DVD Review: Breaking Brooklyn (2017)

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Encouraging his tap students to stay together, Miles Bryant (Louis Gossett Jr.) gives them an important lesson right off the bat in Breaking Brooklyn.

"Let’s sound like one family," he tells them, moments before he sees the face of homeless, twelve-year-old aspiring dancer, Aaron Davis (Colin Critchley) pressed up against the glass in order to better observe the class.

Intrigued by the boy's obvious passion for dance and perhaps seeing a little bit of himself in the young man  after his father is arrested and the car he lives in is towed away the former Broadway legend takes in both Aaron and his rebellious older brother Albee (iCarly's Nathan Kress) rather than let them spend their holidays in foster care.

Discovering that Miles is on the verge of losing his own home above a beautiful old Bedford Stuy theater he purchased with his reclusive brother Greg (Vondie Curtis-Hall) who lives downstairs in a dressing room after an accident drove the two apart, Aaron decides to enter the upcoming Best of the Boroughs contest to help Miles keep a roof over their heads.

From training montages to the obligatory big show, while Breaking works in all of the main plot-points that dance picture fans (including yours truly) know by heart, Breaking Brooklyn has much more on its mind than showstopping tap.

The tale of two fractured families who attempt to form one over the course of a life-changing holiday, acclaimed choreographer Paul Becker tries to blend two distinctly different storylines together in his ambitious feature filmmaking debut, co-written with Rory Owen Delaney.

An earnest character driven work fueled by conflict, unfortunately as much as I enjoy watching newcomer Critchley dance, the film is far more fascinating when it skips past his slightly protracted storyline (that gets usurped by other things halfway through the movie) and instead focuses on the Bryant brothers.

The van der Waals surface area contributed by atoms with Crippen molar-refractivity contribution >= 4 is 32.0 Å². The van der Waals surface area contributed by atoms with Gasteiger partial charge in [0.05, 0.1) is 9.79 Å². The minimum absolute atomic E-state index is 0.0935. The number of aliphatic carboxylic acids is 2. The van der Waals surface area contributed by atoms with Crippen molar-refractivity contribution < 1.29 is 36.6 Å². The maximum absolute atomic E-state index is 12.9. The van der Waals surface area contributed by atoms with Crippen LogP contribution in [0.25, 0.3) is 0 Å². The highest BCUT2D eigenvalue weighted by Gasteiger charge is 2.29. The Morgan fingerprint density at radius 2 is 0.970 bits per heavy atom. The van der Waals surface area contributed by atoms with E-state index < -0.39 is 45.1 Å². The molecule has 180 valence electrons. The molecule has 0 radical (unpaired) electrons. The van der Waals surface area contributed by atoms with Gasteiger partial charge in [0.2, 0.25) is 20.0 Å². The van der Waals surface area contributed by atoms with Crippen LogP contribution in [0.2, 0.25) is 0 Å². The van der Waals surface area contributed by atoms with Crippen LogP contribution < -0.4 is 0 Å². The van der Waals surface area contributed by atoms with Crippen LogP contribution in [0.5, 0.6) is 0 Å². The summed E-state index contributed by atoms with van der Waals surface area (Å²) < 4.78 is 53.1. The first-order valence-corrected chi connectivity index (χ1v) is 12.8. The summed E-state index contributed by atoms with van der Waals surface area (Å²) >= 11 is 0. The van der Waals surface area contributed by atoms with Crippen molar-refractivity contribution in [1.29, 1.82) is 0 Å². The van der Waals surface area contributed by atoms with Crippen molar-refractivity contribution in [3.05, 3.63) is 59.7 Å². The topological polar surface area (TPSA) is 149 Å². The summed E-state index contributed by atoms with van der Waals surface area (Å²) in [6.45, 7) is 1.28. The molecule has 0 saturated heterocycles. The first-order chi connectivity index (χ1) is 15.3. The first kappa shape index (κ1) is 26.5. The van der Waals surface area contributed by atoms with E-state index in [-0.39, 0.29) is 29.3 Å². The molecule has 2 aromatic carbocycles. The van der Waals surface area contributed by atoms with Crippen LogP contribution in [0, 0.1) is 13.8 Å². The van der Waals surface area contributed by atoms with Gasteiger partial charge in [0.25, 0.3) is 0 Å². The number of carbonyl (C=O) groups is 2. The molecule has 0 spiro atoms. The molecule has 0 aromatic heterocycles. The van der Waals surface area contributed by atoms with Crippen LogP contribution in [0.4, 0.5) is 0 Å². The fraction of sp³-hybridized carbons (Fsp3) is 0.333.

Knowing that Brooklyn would be pretty quiet with them tiptoeing (or soft-shoeing) around one another, the pair's decades old rift is humored by their angelic voiced teenage granddaughter Faith (Madeleine Mantock), who lives with the two and routinely delivers meals down to Greg.

Nonetheless missing a far more organic plotline hiding in plain sight (which would be if Faith entered the contest rather than a kid they met days earlier), while the entire cast is excellent and it's easy to see why developing the relationship of a second pair of brothers has a nice symmetry to it, in a roughly one hundred minute movie, it just doesn't flow as naturally as it should.

Likewise, the decision to season the film with just enough grit to garner a PG-13 rating instead of either toning it down enough to attract a much wider family audience or focusing more on the authenticity of life in the streets calls far more attention to the inconsistencies in tone and dialogue than likely intended.

Roughly average but with real potential, it's still a sweetly entertaining film overall. And despite a rushed finale and rather sudden end to a big internal character conflict, thanks to some terrifically crowd-pleasing choreographic nods to Singin’ in the Rain in Aaron's first big solo dance in the theater, Brooklyn breaks just well enough to delight holiday film fans and musical lovers alike.

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